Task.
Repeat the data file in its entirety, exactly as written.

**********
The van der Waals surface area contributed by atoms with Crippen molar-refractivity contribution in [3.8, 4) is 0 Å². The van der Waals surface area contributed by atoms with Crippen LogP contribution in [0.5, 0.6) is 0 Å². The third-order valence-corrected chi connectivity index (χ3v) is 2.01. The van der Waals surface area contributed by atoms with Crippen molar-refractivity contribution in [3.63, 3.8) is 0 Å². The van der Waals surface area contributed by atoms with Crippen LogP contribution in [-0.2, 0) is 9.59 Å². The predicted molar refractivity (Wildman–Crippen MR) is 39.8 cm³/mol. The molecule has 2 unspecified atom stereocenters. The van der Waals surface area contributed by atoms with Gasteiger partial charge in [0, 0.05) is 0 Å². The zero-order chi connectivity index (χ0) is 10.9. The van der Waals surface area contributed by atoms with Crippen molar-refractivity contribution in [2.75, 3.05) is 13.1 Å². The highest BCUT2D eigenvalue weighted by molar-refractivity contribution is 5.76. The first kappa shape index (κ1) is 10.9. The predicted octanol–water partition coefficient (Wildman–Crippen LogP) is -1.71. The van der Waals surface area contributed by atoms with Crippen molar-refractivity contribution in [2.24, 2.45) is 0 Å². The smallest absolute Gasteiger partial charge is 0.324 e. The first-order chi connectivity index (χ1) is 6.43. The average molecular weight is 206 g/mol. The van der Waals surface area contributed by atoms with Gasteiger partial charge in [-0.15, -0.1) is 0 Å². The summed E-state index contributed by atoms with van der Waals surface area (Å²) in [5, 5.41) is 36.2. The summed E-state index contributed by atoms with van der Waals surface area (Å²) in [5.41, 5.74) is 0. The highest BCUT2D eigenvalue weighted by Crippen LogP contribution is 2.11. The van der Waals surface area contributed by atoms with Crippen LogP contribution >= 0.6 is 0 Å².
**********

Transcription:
The van der Waals surface area contributed by atoms with Crippen molar-refractivity contribution in [3.8, 4) is 0 Å². The van der Waals surface area contributed by atoms with Crippen LogP contribution in [0.5, 0.6) is 0 Å². The third-order valence-corrected chi connectivity index (χ3v) is 2.01. The van der Waals surface area contributed by atoms with Crippen molar-refractivity contribution in [3.63, 3.8) is 0 Å². The van der Waals surface area contributed by atoms with Crippen LogP contribution in [-0.2, 0) is 9.59 Å². The predicted molar refractivity (Wildman–Crippen MR) is 39.8 cm³/mol. The molecule has 2 unspecified atom stereocenters. The van der Waals surface area contributed by atoms with Gasteiger partial charge in [0, 0.05) is 0 Å². The zero-order chi connectivity index (χ0) is 10.9. The van der Waals surface area contributed by atoms with Crippen molar-refractivity contribution in [2.75, 3.05) is 13.1 Å². The highest BCUT2D eigenvalue weighted by molar-refractivity contribution is 5.76. The first kappa shape index (κ1) is 10.9. The predicted octanol–water partition coefficient (Wildman–Crippen LogP) is -1.71. The van der Waals surface area contributed by atoms with Crippen molar-refractivity contribution in [2.24, 2.45) is 0 Å². The smallest absolute Gasteiger partial charge is 0.324 e. The first-order chi connectivity index (χ1) is 6.43. The average molecular weight is 206 g/mol. The van der Waals surface area contributed by atoms with Gasteiger partial charge in [-0.15, -0.1) is 0 Å². The summed E-state index contributed by atoms with van der Waals surface area (Å²) in [5, 5.41) is 36.2. The summed E-state index contributed by atoms with van der Waals surface area (Å²) in [5.41, 5.74) is 0. The highest BCUT2D eigenvalue weighted by Crippen LogP contribution is 2.11. The van der Waals surface area contributed by atoms with Crippen LogP contribution >= 0.6 is 0 Å².